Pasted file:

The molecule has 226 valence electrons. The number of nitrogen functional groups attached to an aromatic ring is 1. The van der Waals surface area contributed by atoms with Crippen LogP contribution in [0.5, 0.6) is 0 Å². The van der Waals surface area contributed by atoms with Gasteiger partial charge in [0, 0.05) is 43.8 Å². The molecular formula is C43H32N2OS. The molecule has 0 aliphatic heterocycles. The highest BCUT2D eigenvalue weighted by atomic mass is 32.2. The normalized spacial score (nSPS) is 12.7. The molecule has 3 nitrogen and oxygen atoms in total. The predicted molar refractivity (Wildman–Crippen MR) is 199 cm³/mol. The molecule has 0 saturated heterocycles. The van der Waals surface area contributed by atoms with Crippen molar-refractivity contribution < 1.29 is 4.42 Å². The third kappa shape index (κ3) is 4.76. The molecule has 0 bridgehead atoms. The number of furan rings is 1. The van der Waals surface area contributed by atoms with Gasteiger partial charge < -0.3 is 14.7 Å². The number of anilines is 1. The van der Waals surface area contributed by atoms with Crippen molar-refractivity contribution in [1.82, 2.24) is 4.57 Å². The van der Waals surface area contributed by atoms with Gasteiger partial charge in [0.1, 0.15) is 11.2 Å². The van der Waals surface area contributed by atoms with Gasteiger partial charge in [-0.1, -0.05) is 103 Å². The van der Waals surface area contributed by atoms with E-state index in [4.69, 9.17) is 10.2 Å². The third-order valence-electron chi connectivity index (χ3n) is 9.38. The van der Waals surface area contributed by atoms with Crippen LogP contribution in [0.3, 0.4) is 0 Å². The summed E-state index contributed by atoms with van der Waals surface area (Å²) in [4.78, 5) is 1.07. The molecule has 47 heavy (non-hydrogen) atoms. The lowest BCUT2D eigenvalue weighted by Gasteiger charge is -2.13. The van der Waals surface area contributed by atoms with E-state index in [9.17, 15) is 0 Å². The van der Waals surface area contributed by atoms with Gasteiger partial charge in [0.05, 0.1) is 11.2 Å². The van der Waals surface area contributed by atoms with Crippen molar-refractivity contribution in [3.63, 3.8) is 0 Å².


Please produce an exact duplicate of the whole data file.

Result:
The molecule has 226 valence electrons. The number of nitrogen functional groups attached to an aromatic ring is 1. The van der Waals surface area contributed by atoms with Crippen LogP contribution in [0.5, 0.6) is 0 Å². The van der Waals surface area contributed by atoms with Gasteiger partial charge in [0, 0.05) is 43.8 Å². The molecular formula is C43H32N2OS. The molecule has 0 aliphatic heterocycles. The highest BCUT2D eigenvalue weighted by atomic mass is 32.2. The normalized spacial score (nSPS) is 12.7. The molecule has 3 nitrogen and oxygen atoms in total. The predicted molar refractivity (Wildman–Crippen MR) is 199 cm³/mol. The molecule has 0 saturated heterocycles. The van der Waals surface area contributed by atoms with Crippen molar-refractivity contribution < 1.29 is 4.42 Å². The third kappa shape index (κ3) is 4.76. The molecule has 0 bridgehead atoms. The number of furan rings is 1. The van der Waals surface area contributed by atoms with Gasteiger partial charge < -0.3 is 14.7 Å². The number of anilines is 1. The van der Waals surface area contributed by atoms with Crippen molar-refractivity contribution in [1.82, 2.24) is 4.57 Å². The van der Waals surface area contributed by atoms with Gasteiger partial charge in [0.1, 0.15) is 11.2 Å². The van der Waals surface area contributed by atoms with Gasteiger partial charge in [-0.1, -0.05) is 103 Å². The van der Waals surface area contributed by atoms with E-state index in [4.69, 9.17) is 10.2 Å². The third-order valence-electron chi connectivity index (χ3n) is 9.38. The van der Waals surface area contributed by atoms with Crippen LogP contribution in [0.3, 0.4) is 0 Å². The summed E-state index contributed by atoms with van der Waals surface area (Å²) in [4.78, 5) is 1.07. The molecule has 47 heavy (non-hydrogen) atoms. The lowest BCUT2D eigenvalue weighted by Gasteiger charge is -2.13. The van der Waals surface area contributed by atoms with E-state index in [9.17, 15) is 0 Å². The van der Waals surface area contributed by atoms with Gasteiger partial charge in [0.05, 0.1) is 11.2 Å². The van der Waals surface area contributed by atoms with Crippen molar-refractivity contribution in [3.63, 3.8) is 0 Å².